Kyler Murray enters NFL Draft: Deion Sanders and other former two-sport athletes offer insight into what he should do next
Murray was a first-round pick in baseball and could be selected in the first round in the NFL Draft
Murray, fresh off winning the Heisman trophy, will have to answer questions about his dedication to either sport. If he answers correctly in the eyes of NFL decision-makers, he could find himself in the unusual position of being a first-round pick in two sports within a year's time.
Predictably, Murray has inspired experts and analysts from across the sports globe to chime in with unsolicited advice about what he should or shouldn't do. It makes sense: Murray's decision is a fascinating dilemma that addresses almost every element of pro sports -- the finances, the lifestyles, the play on the field. Everyone knows what they would do if they were him.
Of course, some have been Murray -- or, at least, have been closer to being him than the average person. We decided it might be informative to the rest of us, then, to gather some insight provided by a few former two-sport athletes as it pertains to Murray. Let's get to it.
Sanders is the most famous recent example of an athlete playing professional baseball and football at the same time. He once played both sports in the same day, even. His advice for Murray is to stick to baseball based on the regret he holds about his own career.
As for Murray's potential to pull a Deion and play each sport? Sanders dismissed the notion, saying life won't allow him to because of the demands on the quarterback position.
If Sanders is the best-known baseball-football player, then Jordan is probably second. He too played for the Atlanta Braves and Falcons, and wound up carving out a 15-year career on the diamond to go with his three-year venture on the gridiron. Here's what Jordan told the Athletic's Ken Rosenthal about Murray:
Baseball is definitely a safer play. You can play for 15 to 20 years. It's harder to do now – baseball is going a lot younger. But he can play for a long time and make a lot of money in baseball. The instant gratification for him is in the NFL, of course. He'll make a lot of money up front being a quarterback and in three years, he's an elite quarterback, man, these guys are making $20 million a year. Either way, he's going to make a lot of money.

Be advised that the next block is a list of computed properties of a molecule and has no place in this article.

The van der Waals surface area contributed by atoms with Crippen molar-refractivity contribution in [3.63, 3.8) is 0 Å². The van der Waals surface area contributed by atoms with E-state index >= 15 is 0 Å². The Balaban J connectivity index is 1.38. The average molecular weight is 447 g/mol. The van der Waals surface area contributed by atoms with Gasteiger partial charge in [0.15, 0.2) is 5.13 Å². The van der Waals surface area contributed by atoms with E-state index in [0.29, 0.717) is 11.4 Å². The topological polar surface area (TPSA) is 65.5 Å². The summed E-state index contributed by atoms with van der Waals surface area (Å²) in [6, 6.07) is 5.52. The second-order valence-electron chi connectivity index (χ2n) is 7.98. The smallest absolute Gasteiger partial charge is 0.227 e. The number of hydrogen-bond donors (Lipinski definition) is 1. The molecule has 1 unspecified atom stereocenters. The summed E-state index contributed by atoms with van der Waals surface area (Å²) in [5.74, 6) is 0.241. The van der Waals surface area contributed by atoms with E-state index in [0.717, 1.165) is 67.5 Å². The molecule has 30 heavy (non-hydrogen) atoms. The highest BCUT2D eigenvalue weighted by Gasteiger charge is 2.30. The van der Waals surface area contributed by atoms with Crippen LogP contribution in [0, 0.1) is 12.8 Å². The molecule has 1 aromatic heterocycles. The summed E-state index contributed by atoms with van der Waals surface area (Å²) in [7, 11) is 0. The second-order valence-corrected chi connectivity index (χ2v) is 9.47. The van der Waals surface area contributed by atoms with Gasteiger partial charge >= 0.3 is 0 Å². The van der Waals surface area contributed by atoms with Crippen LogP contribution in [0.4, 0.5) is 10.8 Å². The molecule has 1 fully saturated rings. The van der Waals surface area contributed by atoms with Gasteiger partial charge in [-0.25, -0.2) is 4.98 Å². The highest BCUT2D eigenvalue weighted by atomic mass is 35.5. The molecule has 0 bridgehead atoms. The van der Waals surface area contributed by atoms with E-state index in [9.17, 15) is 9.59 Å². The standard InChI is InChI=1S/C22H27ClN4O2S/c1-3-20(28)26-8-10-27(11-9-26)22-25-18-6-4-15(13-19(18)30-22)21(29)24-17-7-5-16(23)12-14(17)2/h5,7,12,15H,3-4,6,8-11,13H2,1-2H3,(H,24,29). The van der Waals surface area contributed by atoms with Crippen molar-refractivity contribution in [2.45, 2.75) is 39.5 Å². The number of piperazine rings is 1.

CBS Sports HQ's own, Kanell was drafted twice in baseball, and later played with an indy team. But he's best known for his work quarterbacking the New York Giants. Kanell addressed Murray's situation on CBS Sports HQ (click to watch the full clip).
"I think he should follow his heart," Kanell said. "The money's not that much different on these first few contracts." Kanell noted that Murray is likely to face criticism from NFL teams about his height and dedication to football, meaning he'll need to make a decision sooner than later.
Dozier was drafted out of high school by the Detroit Tigers, but went on to play football for Penn State. He was later a first-round pick as a running back, and he spent parts of five seasons in the NFL. Dozier eventually tried out with the New York Mets and made 25 appearances for the club in 1992. An injury would cause him to shift his focus to baseball on a full-time basis.
"There's no guarantee in baseball. So, to sign for $4.6 million is a great signing bonus, but at the same time in football, if you can sign for four, five, six, seven times that -- yeah, the chances are you play fewer years, but there's no guarantee in baseball you make it to the big leagues to make the big money," Dozier told CBS Sports.
"I would figure out how to do both, and then at some point you make a choice which is more lucrative business-wise, and/or what makes most sense in your heart. What do you want to do?"
Perhaps the most recent well-known example of a player grappling with which sport to pick, Henson chose to sign a lucrative deal with the New York Yankees to play third base while attending the University of Michigan and chasing a Heisman trophy of his own. He talked to ESPN's Jeff Passan about his decision and Murray's to come. Here's part of what Henson said:
"I tried to look inside," he said. "What are you most comfortable with? Where do you see yourself happiest 10 years down the road? What do you wake up most excited to do?"
Henson finished his career with nearly an equal amount of games played in the NFL (nine) as the majors (eight).
Another quarterback-slash-third baseman, Booty. "You just can't do that at the quarterback position," he said of trying to play both sports at once.
It's worth noting Booty played in 13 big-league games for the Florida Marlins in his early 20s. He played at LSU and was drafted in the sixth round by the Seattle Seahawks in 2001, but never attempted a regular-season pass.
Weeden faced a similar situation as Henson. He signed with the Yankees after being picked in the second round, and went on to pitch in parts of five minor-league seasons. Shoulder woes caused him to return to football, and he'd perform well enough as Oklahoma State's quarterback to be drafted in the first round by the Cleveland Browns. This past season, he served in a backup capacity with the Houston Texans.
"It depends on how he's thinking about it," Weeden told CBS Sports this week, "but I think there are a lot of guys out there who would like to be in the position he's in and have to make that decision."
Now, there's something everyone can agree on.
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